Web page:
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Salary sacrificing and the superannuation guarantee

Employers should take note of the new rules that became law on 28 October 2019, regarding the application of compulsory superannuation guarantee to salary sacrificed superannuation amounts.



       


 


From 1 January 2020, where an employee salary sacrifices part of their salary into superannuation contribution benefits, these superannuation contribution amounts will be subject to further 9.5 per cent superannuation contributions. Employers who currently contribute the 9.5 per cent superannuation guarantee based on the cash salary only will need to update their systems to comply with the new law by 1 January 2020.


We also note that where the arrangements between the employer and the employee is such that superannuation contributions (including salary sacrifice contributions) are quoted on top of a remuneration package (rather than within the package), and the employer doesn’t currently contribute based on the full cash plus salary sacrifice contributions package, then those employers will have additional costs from 1 January 2020. We recommend that employers review all salary sacrifice arrangements for impacts for compliance with the new law.


For example: Remuneration $100,000 per annum (excluding superannuation guarantee contributions). Employee salary sacrifices $10,000 into superannuation; therefore, $100,000 remuneration is made up of $90,000 cash salary and $10,000 benefits. Prior to 1 January 2020, the employer was only obligated to contribute superannuation guarantee on the cash salary of $90,000 (which at 9.5 per cent is $8,550). From 1 January 2020, the employer will be required to contribute superannuation guarantee based on the full remuneration of $100,000 p.a. (which at 9.5 per cent is $9,500 (being an increase of $950 p.a.) (in addition to the $10,000 salary sacrifice contributions).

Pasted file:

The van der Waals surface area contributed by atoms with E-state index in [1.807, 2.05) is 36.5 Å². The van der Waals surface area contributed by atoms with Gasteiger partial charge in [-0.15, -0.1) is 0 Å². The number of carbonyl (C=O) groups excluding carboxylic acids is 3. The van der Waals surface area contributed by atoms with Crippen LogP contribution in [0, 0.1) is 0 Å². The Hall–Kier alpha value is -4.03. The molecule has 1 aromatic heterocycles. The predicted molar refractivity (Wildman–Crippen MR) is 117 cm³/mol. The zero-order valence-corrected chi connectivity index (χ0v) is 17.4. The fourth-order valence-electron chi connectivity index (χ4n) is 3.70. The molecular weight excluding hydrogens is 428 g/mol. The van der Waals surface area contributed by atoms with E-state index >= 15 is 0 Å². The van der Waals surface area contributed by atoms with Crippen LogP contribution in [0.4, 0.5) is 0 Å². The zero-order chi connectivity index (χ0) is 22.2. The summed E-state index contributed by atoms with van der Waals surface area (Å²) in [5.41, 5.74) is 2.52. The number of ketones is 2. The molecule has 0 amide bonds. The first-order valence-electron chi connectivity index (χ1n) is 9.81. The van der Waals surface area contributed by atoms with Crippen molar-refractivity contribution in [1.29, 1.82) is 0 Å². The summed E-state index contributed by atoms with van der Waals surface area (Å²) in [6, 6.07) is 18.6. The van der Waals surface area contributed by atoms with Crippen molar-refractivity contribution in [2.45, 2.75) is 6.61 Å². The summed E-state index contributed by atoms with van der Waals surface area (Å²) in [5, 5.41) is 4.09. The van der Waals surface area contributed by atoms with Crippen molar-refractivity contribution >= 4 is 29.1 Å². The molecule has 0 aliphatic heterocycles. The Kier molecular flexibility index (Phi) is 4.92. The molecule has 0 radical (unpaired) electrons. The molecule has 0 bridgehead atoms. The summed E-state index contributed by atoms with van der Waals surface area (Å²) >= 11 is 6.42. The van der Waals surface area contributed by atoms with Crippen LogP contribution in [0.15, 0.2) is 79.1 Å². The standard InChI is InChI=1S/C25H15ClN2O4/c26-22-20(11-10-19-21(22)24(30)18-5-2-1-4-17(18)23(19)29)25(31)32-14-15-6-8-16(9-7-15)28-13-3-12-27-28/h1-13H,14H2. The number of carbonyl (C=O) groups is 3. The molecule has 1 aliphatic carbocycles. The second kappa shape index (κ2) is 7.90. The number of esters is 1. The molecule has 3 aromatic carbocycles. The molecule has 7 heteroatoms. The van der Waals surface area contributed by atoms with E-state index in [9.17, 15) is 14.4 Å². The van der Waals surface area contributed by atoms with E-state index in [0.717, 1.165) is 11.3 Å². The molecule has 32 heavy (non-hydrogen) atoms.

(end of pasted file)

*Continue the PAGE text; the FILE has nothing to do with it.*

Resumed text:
Further, the new law also ensures that salary sacrificed superannuation does not count towards an employer’s compulsory superannuation contributions obligations.


For example: Remuneration $100,000 p.a. (excluding superannuation guarantee contributions). Employee salary sacrifices $10,000 into superannuation; therefore, $100,000 remuneration is made up of $90,000 cash salary and $10,000 benefits. Prior to 1 January 2020, the employer could effectively make no additional superannuation contributions, because the salary sacrificed contributions of $10,000 count as employer contributions. That is, the employer is treated as meeting its obligations, as 9.5 per cent of $100,000 = $9,500, and $10,000 in superannuation contributions have been made (due to the employee’s salary sacrificed amounts). From 1 January 2020, the employer will be required to contribute superannuation guarantee based on the full remuneration of $100,000 p.a. (which at 9.5 per cent is $9,500) (in this case, this is an increase of $9,500 on top of the $10,000 salary sacrifice contributions).


Please note that this new law only applies to salary sacrifice amounts that constitute superannuation contributions. It is our understanding that the new law does not apply to other salary sacrificed items.


Reference: Treasury Laws Amendment (2019 Tax Integrity and Other Measures No. 1) Bill 2019


Judy White, BDO Australia 
08 November 2019 
accountantsdaily.com.au


 




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